October 17, 2021

Statement by H.E. Ambassador Andreas D. Mavroyiannis to the Fourth Committee of the 59th Session of the General Assembly, on Agenda Item 77: “Comprehensive review of the whole question of peacekeeping operations in all their aspects”

Mr. Chairman,

As this is the first time my delegation takes the floor, please allow me to congratulate you and the members of the bureau on your election for the important task of chairing this committee during this session. May I also take this opportunity to thank Mr. Jean-Marie Guehenno, the Under-Secretary-General for Peacekeeping Operations, for his comprehensive presentation on the vital issue of UN peacekeeping operations.

My delegation aligns itself fully with the statement delivered earlier by the Netherlands on behalf of the European Union, and would like to make some additional remarks from a national perspective and specifically in relation to the United Nations peacekeeping operation in Cyprus.

Last Friday, in unanimously adopting resolution 1568 (2004), the Security Council extended the mandate of the United Nations Peacekeeping Force in Cyprus for a further six-month period and endorsed the recommendations of the Secretary-General contained in his report S/2004/756 of 24 September 2004 for the amendment of the concept of operations and the reduction of the Force by about 30 per cent to an overall strength of 860 military personnel.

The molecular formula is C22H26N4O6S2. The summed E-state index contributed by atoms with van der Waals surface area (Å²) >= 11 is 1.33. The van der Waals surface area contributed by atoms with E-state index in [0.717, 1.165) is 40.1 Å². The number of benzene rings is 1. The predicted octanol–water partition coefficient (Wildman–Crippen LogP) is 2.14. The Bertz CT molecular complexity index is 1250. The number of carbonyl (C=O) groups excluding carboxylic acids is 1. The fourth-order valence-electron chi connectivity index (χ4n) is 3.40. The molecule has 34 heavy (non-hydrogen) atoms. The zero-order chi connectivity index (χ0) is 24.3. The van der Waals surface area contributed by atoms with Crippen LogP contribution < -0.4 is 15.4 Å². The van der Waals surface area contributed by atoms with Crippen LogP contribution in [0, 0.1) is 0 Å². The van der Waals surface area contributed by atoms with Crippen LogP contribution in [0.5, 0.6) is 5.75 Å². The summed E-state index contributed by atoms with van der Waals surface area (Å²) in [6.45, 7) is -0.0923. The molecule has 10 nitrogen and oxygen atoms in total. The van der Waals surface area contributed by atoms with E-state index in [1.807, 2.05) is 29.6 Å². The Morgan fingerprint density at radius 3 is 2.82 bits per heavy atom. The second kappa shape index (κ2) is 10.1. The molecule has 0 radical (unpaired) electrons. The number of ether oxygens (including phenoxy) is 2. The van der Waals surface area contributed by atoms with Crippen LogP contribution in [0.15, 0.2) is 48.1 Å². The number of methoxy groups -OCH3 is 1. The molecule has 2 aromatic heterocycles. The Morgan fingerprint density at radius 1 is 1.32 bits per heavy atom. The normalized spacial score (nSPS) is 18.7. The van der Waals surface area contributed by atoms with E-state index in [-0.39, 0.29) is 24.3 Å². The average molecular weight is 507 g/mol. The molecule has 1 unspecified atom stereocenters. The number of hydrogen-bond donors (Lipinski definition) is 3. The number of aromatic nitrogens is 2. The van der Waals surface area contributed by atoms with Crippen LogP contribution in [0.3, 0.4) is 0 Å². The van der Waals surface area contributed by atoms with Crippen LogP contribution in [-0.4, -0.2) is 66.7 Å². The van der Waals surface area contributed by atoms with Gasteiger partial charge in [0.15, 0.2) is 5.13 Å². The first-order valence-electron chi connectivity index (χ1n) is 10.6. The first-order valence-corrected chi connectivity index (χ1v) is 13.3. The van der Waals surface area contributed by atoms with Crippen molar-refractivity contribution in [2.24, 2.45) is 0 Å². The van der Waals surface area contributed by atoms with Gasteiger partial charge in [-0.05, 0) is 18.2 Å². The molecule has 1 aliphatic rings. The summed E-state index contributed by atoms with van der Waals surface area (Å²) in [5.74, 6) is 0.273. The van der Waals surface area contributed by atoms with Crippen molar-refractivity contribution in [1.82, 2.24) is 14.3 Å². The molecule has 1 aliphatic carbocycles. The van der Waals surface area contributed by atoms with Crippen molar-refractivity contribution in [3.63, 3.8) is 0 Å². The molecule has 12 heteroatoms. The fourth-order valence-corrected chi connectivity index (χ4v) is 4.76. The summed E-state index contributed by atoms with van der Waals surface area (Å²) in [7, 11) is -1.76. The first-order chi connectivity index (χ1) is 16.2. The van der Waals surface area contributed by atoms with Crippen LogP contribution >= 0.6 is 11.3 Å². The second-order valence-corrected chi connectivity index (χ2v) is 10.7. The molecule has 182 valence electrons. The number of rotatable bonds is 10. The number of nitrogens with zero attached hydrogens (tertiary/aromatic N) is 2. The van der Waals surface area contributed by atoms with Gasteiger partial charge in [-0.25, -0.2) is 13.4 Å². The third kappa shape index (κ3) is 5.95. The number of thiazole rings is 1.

It should be noted that immediately after the publication of the Secretary-General’s report, the Government of the Republic of Cyprus welcomed the relevant proposals for the readjustment of the concept of operations and force levels of UNFICYP. In fact these proposals were based on the results of a professional, objective and in-depth assessment of the situation by the competent services of the DPKO, which took into consideration the developments on the ground and the evolving role of the various components of the Force over the past 12 years since the mission underwent its last review. Furthermore, it was noted that the aim of these proposals was the achievement of a more efficient and rationalized utilization of human and financial resources. In our opinion the proposed new concept of operations, which is so aptly titled by the DPKO as “concentration with mobility”, encompasses many of the issues raised here during the discussion of agenda item 77 and address them in a satisfactory manner.

In welcoming the proposed new concept of operations of UNFICYP, my Government stated that it fully understood that rationalization in the usage of available resources, in combination with a better implementation of technology, was of paramount importance in a time where resources for peacekeeping operations were under strain as demand for UN peacekeeping had risen significantly in recent years. My Government also took into account the Secretary-General’s assessment that the operational risk implied by this adjustment was low, as well as his evaluation that the mandate of UNFICYP “had proven to be broad and flexible enough for the force to adjust its tasks in response to changes on the ground, particularly in the aftermath of the events of 1974”.